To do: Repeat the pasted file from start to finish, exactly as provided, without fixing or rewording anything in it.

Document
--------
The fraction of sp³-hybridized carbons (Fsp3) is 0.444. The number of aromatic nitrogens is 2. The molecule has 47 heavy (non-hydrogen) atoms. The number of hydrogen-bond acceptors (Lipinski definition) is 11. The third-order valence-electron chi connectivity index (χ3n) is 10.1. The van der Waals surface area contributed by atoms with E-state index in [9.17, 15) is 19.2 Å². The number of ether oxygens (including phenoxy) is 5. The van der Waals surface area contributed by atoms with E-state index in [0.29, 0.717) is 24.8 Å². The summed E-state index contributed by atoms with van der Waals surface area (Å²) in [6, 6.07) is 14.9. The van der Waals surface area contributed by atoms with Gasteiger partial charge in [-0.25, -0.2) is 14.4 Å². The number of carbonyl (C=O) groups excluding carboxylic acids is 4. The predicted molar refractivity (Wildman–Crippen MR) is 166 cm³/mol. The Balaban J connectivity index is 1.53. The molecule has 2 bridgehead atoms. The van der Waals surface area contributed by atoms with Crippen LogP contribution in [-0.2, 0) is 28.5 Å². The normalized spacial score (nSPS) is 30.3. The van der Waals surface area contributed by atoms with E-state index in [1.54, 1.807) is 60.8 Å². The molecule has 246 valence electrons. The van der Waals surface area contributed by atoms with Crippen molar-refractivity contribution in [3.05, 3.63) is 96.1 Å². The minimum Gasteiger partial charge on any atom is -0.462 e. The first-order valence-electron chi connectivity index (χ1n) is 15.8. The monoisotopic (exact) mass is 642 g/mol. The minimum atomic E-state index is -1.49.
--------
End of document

The fraction of sp³-hybridized carbons (Fsp3) is 0.444. The number of aromatic nitrogens is 2. The molecule has 47 heavy (non-hydrogen) atoms. The number of hydrogen-bond acceptors (Lipinski definition) is 11. The third-order valence-electron chi connectivity index (χ3n) is 10.1. The van der Waals surface area contributed by atoms with E-state index in [9.17, 15) is 19.2 Å². The number of ether oxygens (including phenoxy) is 5. The van der Waals surface area contributed by atoms with E-state index in [0.29, 0.717) is 24.8 Å². The summed E-state index contributed by atoms with van der Waals surface area (Å²) in [6, 6.07) is 14.9. The van der Waals surface area contributed by atoms with Gasteiger partial charge in [-0.25, -0.2) is 14.4 Å². The number of carbonyl (C=O) groups excluding carboxylic acids is 4. The predicted molar refractivity (Wildman–Crippen MR) is 166 cm³/mol. The Balaban J connectivity index is 1.53. The molecule has 2 bridgehead atoms. The van der Waals surface area contributed by atoms with Crippen LogP contribution in [-0.2, 0) is 28.5 Å². The normalized spacial score (nSPS) is 30.3. The van der Waals surface area contributed by atoms with E-state index in [1.54, 1.807) is 60.8 Å². The molecule has 246 valence electrons. The van der Waals surface area contributed by atoms with Crippen molar-refractivity contribution in [3.05, 3.63) is 96.1 Å². The minimum Gasteiger partial charge on any atom is -0.462 e. The first-order valence-electron chi connectivity index (χ1n) is 15.8. The monoisotopic (exact) mass is 642 g/mol. The minimum atomic E-state index is -1.49.